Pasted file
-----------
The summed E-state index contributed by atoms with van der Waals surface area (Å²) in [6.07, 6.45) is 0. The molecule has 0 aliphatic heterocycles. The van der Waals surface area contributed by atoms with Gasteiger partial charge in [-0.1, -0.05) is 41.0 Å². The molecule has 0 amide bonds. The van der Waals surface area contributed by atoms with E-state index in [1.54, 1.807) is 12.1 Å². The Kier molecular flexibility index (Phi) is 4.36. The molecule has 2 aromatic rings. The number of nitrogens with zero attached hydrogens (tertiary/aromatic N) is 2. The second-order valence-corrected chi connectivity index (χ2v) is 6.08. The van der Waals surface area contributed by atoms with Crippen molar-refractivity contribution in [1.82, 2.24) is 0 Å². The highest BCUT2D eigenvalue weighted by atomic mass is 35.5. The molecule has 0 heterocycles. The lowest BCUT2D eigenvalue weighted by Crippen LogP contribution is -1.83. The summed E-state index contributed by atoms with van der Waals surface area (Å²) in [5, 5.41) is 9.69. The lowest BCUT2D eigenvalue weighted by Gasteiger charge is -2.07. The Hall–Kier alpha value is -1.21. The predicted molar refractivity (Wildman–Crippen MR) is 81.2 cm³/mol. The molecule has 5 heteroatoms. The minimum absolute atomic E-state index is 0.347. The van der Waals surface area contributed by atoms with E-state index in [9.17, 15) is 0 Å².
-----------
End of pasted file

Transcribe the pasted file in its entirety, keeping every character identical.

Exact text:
The summed E-state index contributed by atoms with van der Waals surface area (Å²) in [6.07, 6.45) is 0. The molecule has 0 aliphatic heterocycles. The van der Waals surface area contributed by atoms with Gasteiger partial charge in [-0.1, -0.05) is 41.0 Å². The molecule has 0 amide bonds. The van der Waals surface area contributed by atoms with E-state index in [1.54, 1.807) is 12.1 Å². The Kier molecular flexibility index (Phi) is 4.36. The molecule has 2 aromatic rings. The number of nitrogens with zero attached hydrogens (tertiary/aromatic N) is 2. The second-order valence-corrected chi connectivity index (χ2v) is 6.08. The van der Waals surface area contributed by atoms with Crippen molar-refractivity contribution in [1.82, 2.24) is 0 Å². The highest BCUT2D eigenvalue weighted by atomic mass is 35.5. The molecule has 0 heterocycles. The lowest BCUT2D eigenvalue weighted by Crippen LogP contribution is -1.83. The summed E-state index contributed by atoms with van der Waals surface area (Å²) in [5, 5.41) is 9.69. The lowest BCUT2D eigenvalue weighted by Gasteiger charge is -2.07. The Hall–Kier alpha value is -1.21. The predicted molar refractivity (Wildman–Crippen MR) is 81.2 cm³/mol. The molecule has 5 heteroatoms. The minimum absolute atomic E-state index is 0.347. The van der Waals surface area contributed by atoms with E-state index in [9.17, 15) is 0 Å².